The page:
I gave Mr Campbell a call at NZ Rugby, where he’s now working as a communications manager. In short forget a political comeback.

“I’m really enjoying my work here,” he said. He had no desire to return to politics, or indeed even comment on recent events.

Perhaps the biggest surprise is the change of Chief of staff for NZ First – that warrants a separate post. See Johansson appointed NZ First chief of staff

 

Eagleson quitting PM’s office

Wayne Eagleson, who has been the Prime Ministers’ chief of staff for nine years (for John Key and Bill English), is quitting after coalition negotiations are complete.

Stuff:  National Party’s most senior adviser resigns

National leader Bill English’s chief of staff Wayne Eagleson has resigned.

Eagleson has been a pivotal figure for the past nine years in the National government, and Stuff has been told he will stay on for the next few weeks while negotiations carry on to form a government.

Eagleson was particularly close to former leader John Key and stayed on after English asked him to do so following the change of leadership.

But he had been widely expected to go after the election.

So it’s no surprise, and a logical time to quit – unlike the Green chief of staff and also their political director who both quit with their party in crisis heading into the election campaign.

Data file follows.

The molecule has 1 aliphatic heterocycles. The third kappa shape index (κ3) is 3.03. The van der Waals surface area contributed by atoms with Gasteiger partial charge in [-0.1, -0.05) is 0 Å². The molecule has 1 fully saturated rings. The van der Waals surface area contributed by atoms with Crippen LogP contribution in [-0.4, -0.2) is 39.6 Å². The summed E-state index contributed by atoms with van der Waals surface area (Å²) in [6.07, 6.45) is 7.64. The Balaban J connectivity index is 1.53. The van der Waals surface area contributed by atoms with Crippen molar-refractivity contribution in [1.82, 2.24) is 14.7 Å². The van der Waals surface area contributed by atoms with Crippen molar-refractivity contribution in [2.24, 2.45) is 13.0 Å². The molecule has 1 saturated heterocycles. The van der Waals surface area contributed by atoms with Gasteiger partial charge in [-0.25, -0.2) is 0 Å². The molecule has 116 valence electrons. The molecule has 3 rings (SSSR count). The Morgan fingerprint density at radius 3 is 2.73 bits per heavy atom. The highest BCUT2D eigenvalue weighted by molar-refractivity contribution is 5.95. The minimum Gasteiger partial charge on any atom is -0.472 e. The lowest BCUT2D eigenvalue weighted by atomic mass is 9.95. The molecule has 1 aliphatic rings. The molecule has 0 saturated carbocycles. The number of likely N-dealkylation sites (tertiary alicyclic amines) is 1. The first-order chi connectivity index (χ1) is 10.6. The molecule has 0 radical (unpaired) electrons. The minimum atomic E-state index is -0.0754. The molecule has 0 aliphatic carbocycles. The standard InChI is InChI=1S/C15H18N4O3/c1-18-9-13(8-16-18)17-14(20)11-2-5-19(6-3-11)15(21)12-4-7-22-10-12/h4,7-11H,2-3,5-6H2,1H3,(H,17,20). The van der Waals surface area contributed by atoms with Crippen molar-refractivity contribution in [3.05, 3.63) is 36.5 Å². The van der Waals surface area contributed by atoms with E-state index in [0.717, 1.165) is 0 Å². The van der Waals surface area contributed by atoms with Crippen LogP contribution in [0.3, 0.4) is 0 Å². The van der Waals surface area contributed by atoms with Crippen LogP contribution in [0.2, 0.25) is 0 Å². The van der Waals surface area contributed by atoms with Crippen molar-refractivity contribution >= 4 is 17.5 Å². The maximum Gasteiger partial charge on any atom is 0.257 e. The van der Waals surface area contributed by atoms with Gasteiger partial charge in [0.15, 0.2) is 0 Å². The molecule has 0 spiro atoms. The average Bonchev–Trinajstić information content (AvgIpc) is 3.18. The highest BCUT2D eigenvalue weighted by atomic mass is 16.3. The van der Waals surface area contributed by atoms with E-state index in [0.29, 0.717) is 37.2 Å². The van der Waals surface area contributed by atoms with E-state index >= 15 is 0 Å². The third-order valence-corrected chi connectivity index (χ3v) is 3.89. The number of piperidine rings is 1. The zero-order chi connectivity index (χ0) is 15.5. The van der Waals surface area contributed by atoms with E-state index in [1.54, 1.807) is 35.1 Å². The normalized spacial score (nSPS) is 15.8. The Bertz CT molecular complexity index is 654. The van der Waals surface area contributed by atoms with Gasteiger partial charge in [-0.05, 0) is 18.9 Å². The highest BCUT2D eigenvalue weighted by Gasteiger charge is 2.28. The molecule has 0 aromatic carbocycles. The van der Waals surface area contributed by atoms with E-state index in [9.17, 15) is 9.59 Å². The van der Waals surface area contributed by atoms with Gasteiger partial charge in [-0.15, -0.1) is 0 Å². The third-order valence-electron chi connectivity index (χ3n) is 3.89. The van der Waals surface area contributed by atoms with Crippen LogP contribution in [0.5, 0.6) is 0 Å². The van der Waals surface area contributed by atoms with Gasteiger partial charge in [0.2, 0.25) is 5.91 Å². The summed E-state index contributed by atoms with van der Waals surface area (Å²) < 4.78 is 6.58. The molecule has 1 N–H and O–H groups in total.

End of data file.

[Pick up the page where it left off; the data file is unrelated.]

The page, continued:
Once private secretary to former Prime Minister Jim Bolger Eagleson was often said to be the one running the country when Key was out of town.”When Eagleson says it, Key says it,” many an insider has been known to say, and the MPs believed it too.

Eagleson was one of the earliest appointments English made, before he himself was formally appointed in fact – a testament to just how much his strategic mind is valued by the National Party.

He has been hugely influential behind the scenes in National and his attributes of being calm and unflappable were seen as contributing to the Key Government’s success.

It’s an important position. Helen Clark also had a dependable and long serving chief of staff, Heather Simpson (H2).